The holidays are here, and that means getting together around the table with our loved ones. The holiday season also means lots of food and wine, of course. The question is, how to pair your favorite wine with seasonal food?
Here’s all you need to know for holiday food and wine pairings based on some of the most popular grapes and wine styles from all over the world. What are your go-to holiday pairings? These are ours!
Prosecco is the best-selling sparkling wine worldwide, and it’s easy to see why — it’s fruity, refreshing and often inexpensive. The finest Prosecco, though, is up there with the best in the world.
Pairing Prosecco with a holiday meal is easy. For starters, the fizzy wine is an excellent apéritif and a wonderful way to start the evening. Thanks to the sparkling wine’s high acidity, it can also compliment all types of food, from starters to dessert (especially because Prosecco comes in all sweetness levels.) Try it with salads, fish, fresh cheese, and fruity desserts.
Sauvignon is a noble varietal, and the most prized wine grape in the Central Loire Valley. Sauv Blanc has also performed well in New Zealand, Chile, California and other cold climate regions. What makes the green-skinned grape special is its piercing acidity and herbal flavors.
If you’re serving fish or seafood this season, Sauvignon Blanc is for you. The refreshing white wine will pair well with many sea-scented meals. And thanks to the wine’s herbaceousness, it is also compatible with vegetable-based dishes, from salads to more sophisticated vegan main courses.
Chardonnay is the most planted white grape in the world and one of the most loved by wine enthusiasts. There are two main types of wine made with Chardonnay; unoaked and oaked wines play distinct roles at the table.
Pair unoaked Chardonnay with white fish and light dishes (it is a lovely substitute for Sauvignon Blanc.) On the other hand, the buttery and vanilla-scented oaked version is, for us, the ultimate holiday wine. Pair oaked Chardonnay with turkey, creamy pasta, butter-seared veggies, and shellfish, including shrimp and lobster. Turkey stuffing is excellent with Chardonnay as well and so are all cheese-based dishes.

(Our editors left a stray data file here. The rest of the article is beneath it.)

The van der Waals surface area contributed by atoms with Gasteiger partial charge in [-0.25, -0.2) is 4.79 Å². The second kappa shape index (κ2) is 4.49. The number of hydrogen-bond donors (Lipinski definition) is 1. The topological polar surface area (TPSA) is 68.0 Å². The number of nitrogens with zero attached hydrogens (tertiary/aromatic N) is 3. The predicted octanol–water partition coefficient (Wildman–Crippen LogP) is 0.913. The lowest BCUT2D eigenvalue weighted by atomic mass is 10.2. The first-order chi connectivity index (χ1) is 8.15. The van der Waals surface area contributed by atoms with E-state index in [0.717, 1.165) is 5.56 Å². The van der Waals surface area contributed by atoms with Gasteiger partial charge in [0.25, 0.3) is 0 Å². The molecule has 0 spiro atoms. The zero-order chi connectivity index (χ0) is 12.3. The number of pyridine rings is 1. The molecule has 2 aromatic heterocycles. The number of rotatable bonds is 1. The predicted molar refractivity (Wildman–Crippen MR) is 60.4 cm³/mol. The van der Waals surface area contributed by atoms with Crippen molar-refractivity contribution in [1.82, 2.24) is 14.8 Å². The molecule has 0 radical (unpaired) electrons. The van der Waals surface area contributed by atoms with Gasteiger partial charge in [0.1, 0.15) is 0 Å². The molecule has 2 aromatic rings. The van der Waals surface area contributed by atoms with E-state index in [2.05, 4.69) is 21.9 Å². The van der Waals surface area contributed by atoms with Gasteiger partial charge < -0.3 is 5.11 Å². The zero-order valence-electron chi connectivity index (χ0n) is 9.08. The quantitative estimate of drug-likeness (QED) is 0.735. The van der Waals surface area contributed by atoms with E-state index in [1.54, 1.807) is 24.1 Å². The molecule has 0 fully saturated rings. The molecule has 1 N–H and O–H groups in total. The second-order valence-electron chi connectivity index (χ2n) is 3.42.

Syrah is king in the Rhône Valley and produces bold, somewhat rustic wines, even if often blended with similar warm-climate grapes, such as Grenache and Mourvedre. Syrah makes wine with noticeable angular tannins best suited for the heartiest holiday food.
Syrah will shine with lamb, goat and game; It will also show its best with fatty poultry like a silky duck magret. The best part? Syrah has a signature black pepper scent, which means you can make your holiday meal compatible with the French grape by going heavy on the aromatic spice.
Tempranillo is Spain’s flagship red grape, and it’s behind some of the country’s most famous wines, including Rioja and Ribera del Duero. The ‘early ripening’ grape is the source of both young and approachable wines and structured wines worthy of any cellar. So, how to pair Tempranillo with food?
Just like Cabernet and Syrah, Tempranillo has noticeable tannins, alcoholic warmth and a full body. This means Tempranillo can jump in for the French duo at any time. Pair Tempranillo with red meat, grilled pork, roasted poultry (like turkey), semi-hard cheese, and cured meat. Young Tempranillo is lovely with appetizers and tapas!
Whatever is meaningful and brings you happiness, may it become yours during the holidays and throughout the coming year!